Backseat Mafia is very honoured to premiere today the phenomenal new video by Italian band Unruly Girls. ‘Black Love’ is off their recently released album ‘Epidemic’ – an album I rated a 9.1 out of 10 – and is a typically unhinged, anarchic and thundering production, yet is antithetically tinged with a sense of poignancy.
Just like Unruly Girls’s oeuvre in general, there is a structured chaos to the song and the video, an anarchic approach that is steeped in melody above dirty bass and guitars – it’s filthy, it’s gritty and it’s so much fun. As I wrote in my review of the album, ‘Black Love’ has the electronic vocal pulse of Underworld’s ‘Born Slippy’ but with gritted teeth and an indie guitar-band brashness. Distorted guitar and electronic pulse never mixed quite so well.
The fuzziness in sound and vision, the nervy shots and the trembling focus instils a sense of violence, uncertainty and anger, yet the driving, chopping cuts of past live performances emphasise a sense of nostalgia.
Singer/guitarist Humbert Alison (a somewhat tongue-in-cheek pseudonym of the incredibly talented Luca Zotti) shot and put together the video which bursts into play with old footage and new shots – like the song itself a little blurry, a little frenetic but capturing the very essence of the band. ‘Black Love’ is actually a cover of an artist greatly admired by Alison – Edinburgh resident Johnny Jay – and the video pays tribute to his great influence.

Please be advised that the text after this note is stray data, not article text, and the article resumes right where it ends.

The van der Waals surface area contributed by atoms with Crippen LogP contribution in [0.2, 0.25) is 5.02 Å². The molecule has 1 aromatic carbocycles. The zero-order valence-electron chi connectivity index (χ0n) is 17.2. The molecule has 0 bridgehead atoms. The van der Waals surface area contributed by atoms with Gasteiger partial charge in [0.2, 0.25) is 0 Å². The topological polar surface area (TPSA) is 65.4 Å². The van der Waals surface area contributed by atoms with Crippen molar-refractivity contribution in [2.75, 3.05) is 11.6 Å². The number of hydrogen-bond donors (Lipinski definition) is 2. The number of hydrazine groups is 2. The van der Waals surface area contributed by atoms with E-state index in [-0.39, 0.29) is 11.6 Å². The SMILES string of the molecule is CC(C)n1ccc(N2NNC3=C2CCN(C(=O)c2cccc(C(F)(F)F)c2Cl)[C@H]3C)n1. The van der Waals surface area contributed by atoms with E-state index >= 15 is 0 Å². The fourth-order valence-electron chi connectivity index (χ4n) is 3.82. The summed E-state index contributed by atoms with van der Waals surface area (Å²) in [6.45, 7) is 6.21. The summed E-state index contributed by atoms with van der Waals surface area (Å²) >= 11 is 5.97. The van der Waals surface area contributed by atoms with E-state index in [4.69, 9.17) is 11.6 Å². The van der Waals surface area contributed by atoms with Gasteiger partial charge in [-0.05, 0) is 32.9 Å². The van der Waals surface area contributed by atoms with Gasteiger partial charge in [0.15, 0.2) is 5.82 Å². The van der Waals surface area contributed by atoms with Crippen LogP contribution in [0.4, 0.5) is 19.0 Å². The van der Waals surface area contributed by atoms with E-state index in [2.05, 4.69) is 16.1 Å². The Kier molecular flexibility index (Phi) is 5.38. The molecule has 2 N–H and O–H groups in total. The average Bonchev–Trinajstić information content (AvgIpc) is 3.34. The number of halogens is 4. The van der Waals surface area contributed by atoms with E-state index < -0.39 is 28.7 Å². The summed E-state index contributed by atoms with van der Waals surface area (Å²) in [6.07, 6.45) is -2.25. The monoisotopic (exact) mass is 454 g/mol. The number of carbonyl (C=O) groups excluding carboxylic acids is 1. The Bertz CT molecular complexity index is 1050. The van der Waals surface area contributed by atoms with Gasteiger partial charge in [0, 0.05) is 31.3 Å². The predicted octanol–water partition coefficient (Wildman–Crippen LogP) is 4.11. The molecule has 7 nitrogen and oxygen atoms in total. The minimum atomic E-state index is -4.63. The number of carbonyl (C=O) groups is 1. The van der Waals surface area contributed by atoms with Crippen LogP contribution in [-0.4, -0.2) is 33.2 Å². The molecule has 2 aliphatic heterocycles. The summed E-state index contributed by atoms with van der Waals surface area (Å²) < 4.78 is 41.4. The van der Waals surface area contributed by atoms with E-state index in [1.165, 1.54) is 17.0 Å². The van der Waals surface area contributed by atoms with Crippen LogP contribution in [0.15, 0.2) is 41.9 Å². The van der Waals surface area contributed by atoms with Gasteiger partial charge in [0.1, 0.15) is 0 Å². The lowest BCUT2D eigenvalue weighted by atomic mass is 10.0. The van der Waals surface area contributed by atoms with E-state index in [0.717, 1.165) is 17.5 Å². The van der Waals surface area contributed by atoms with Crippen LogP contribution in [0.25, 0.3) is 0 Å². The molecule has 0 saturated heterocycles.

‘Black Love’ is a sort of romantic celebration of the first band I ever joined called “Johnny Gray and The Mirrors” from 2006 to 2010. ‘Black Love’ was originally written by Johnny Jay (currently in Forever Alien) the band’s frontman. He is a real friend and has a real creative mind.
I decided to honour my powerful rock n roll experience as part of this fantastic band, linking these frames jumping from the past to the present in my life. You can see a person watching a screen: it’s Luigi (Limongelli – the other half of Unruly Girls) watching my life go past on TV. Luigi is to me the connecting glue of my past and present projected to the future.
Of the production of the video, Alison says:
We love to make dirty lo fi video. Some shots were made in 2007 by Gianluca Pirozzolo (bass player) other shots were made by Simona Lonardo during this current period of quarantine. The has been edited by Simona and myself.
Alison pays particular tribute to Lonardo, noting she edited the video and contributed to the iconic striking punky graphics used by the band.
And indeed the video is certainly eye-catching in its dynamism and movement, capturing Alison’s almost sentimental celebration of his own personal development and growth through music:
More than three years ago in Backseat Mafia I noted the phenomenal music scene in Italy (and, indeed, read the recent series in Backseat Mafia of Italian psych bands that covers some of this scene). Bands like Stella Diana and Varanasi (fka Japan Suicide) and of course Unruly Girls (which grew out of Sweet Jane and Claire) provide a remarkable touchstone to the future of indie rock’n’roll in that country.
You can support this important band by getting the album though the link below